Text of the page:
## More Difficult Parametric Sketching

Question: A curve is given parametrically by x=frac{9t}{1+t^3} and y=frac{9t^2}{1+t^3}. Sketch the curve and comment on the behaviour as $$t \to -1$$.

Solution:

We know that as $$t \to -1$$ from below, 1+t^3 to 0 from below (i.e. 1+t^3 tends to zero but is always negative as it does so). This means that as $$t \to -1$$ from below:

x=frac{9t}{1+t^3} to frac{-9}{-0} to infty  and  y=frac{9t^2}{1+t^3} to frac{9}{-0} to - infty

Similarly, as $$t \to -1$$ from above, 1+t^3 to 0 from above (i.e. 1+t^3 tends to zero but is always positive as it does so). This means that as $$t \to -1$$ from above:

x=frac{9t}{1+t^3} to frac{-9}{0} to - infty  and  y=frac{9t^2}{1+t^3} to frac{9}{0} to infty

I.e. as $$x \to - \infty$$  ,  $$y \to \infty$$ and vice versa. We can start to draw this onto a graph like so: We can also try to see where the graph crosses the axes. When $$x=0$$  ,    frac{9t}{1+t^3}=0 and so t=0. When t=0, y=frac{9t^2}{1+t^3}=0 and therefore the graph crosses the axes.

We should also consider what happens as $$t \to \pm \infty$$. As $$t \to \pm \infty$$  ,   $$x \to \frac{9t}{t^3}=\frac{9}{t^2} \to 0$$ and similarly $$y \to \frac{9t^2}{t^3}=\frac{9}{t} \to 0$$. Therefore we see that in fact, the graph crosses the origin three times: at t=0 and $$t=\pm \infty$$. We can conjecture that this means that the graph must loop into itself somehow so that it crosses the same point multiple times. At this point, a table of values can shed light on the actual shape of the graph (although this is not very mathematical, it is the method which is often used at A-Level. If you want a more mathematical method, you can differentiate x and y with respect to t to see where the turning points are and that should give you the same result, but I will leave that as an exercise for the reader):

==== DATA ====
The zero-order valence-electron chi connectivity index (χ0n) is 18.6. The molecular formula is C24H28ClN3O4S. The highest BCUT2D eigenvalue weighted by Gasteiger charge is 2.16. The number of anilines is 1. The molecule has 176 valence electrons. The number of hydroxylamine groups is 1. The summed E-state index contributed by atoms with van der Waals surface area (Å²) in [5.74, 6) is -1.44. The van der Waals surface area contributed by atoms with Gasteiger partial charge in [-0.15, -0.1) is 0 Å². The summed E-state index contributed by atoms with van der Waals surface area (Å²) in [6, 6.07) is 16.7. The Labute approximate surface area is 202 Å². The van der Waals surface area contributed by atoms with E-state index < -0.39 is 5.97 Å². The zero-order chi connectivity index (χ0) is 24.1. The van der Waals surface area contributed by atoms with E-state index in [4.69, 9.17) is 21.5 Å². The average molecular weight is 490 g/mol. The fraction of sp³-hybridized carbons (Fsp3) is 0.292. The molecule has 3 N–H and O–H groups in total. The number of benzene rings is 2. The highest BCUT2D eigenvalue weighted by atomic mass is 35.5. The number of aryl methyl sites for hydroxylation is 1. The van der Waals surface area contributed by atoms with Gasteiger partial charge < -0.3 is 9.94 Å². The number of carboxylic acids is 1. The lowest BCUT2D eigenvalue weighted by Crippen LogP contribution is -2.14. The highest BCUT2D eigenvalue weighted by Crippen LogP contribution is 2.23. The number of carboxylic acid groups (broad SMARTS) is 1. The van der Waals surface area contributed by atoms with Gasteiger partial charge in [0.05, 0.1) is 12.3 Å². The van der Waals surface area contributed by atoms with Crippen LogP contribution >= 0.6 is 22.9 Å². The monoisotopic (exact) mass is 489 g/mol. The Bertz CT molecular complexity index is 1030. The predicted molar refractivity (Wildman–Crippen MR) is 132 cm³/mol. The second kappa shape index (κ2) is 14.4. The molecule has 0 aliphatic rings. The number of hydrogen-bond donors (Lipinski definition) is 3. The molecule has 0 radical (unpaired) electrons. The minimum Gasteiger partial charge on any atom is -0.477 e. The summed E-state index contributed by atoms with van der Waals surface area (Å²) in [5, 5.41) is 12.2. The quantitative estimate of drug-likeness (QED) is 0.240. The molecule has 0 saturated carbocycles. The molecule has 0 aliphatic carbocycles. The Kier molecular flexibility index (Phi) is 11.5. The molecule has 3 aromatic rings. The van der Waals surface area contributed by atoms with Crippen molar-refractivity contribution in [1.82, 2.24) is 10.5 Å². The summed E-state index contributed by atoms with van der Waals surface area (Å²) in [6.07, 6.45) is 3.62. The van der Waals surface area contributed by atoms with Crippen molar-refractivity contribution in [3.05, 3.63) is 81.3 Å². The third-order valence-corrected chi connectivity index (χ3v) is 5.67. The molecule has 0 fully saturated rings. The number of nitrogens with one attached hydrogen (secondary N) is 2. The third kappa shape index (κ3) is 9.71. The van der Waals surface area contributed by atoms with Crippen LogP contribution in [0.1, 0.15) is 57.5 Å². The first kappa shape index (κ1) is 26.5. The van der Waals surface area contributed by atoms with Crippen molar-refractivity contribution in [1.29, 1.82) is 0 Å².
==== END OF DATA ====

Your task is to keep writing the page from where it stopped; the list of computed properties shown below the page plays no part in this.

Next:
t -5 -3 -2 -1 -0.5 0 0.5 1 2 3 5 x 0.3629 1.0334 2.5714 $$\to \pm \infty$$ -5.142 0 4 4.5 2 0.9642 0.3571 y -1.814 -3.115 -5.142 $$\to \pm \infty$$ 2.5714 0 2 4.5 4 2.8928 1.7857  Now we've sketched the graph, but if you sketch it on a computer and zoom out a bit, it seems to tend to being a straight line at infinity: This makes an answer of "as $$x \to - \infty$$  ,  $$y \to \infty$$ and vice versa" somewhat unsatisfying and incomplete. There may be different ways of identifying the straight line that the graph tends to, but my method is as follows:

$x+y=\frac{9t}{1+t^3}+\frac{9t^2}{1+t^3}$

$x+y=\frac{9t+9t^2}{1+t^3}$

$x+y=\frac{9t(1+t)}{1+t^3}$

Now using the sum of two cubes (for a proof of this, see The Difference (and Sum) of Two Powers), $$1+t^3=(1+t)(t^2-t+1)$$. Therefore:

$x+y=\frac{9t(1+t)}{(1+t)(t^2-t+1)}$

$x+y=\frac{9t}{t^2-t+1}$

(Notice that although we are about to set $$t=-1$$, we are essentially doing this as a limit, so it is still valid to divide by $$(1+t)$$ as we have done, since we are considering what happens as $$t\to -1$$ and not what happens when $$t=-1$$)

Now recall that the graph shoots off to infinity as t to -1. Therefore as t to -1 :

$x+y \to \frac{-9}{(-1)^2-(-1)+1}$

$x+y \to \frac{-9}{3}$

$x+y \to -3$

Therefore as the graph shoots off to infinity, it tends to the line $$x+y=-3$$ or $$y=-x-3$$. If we draw this line onto our graph we can see that this is indeed correct: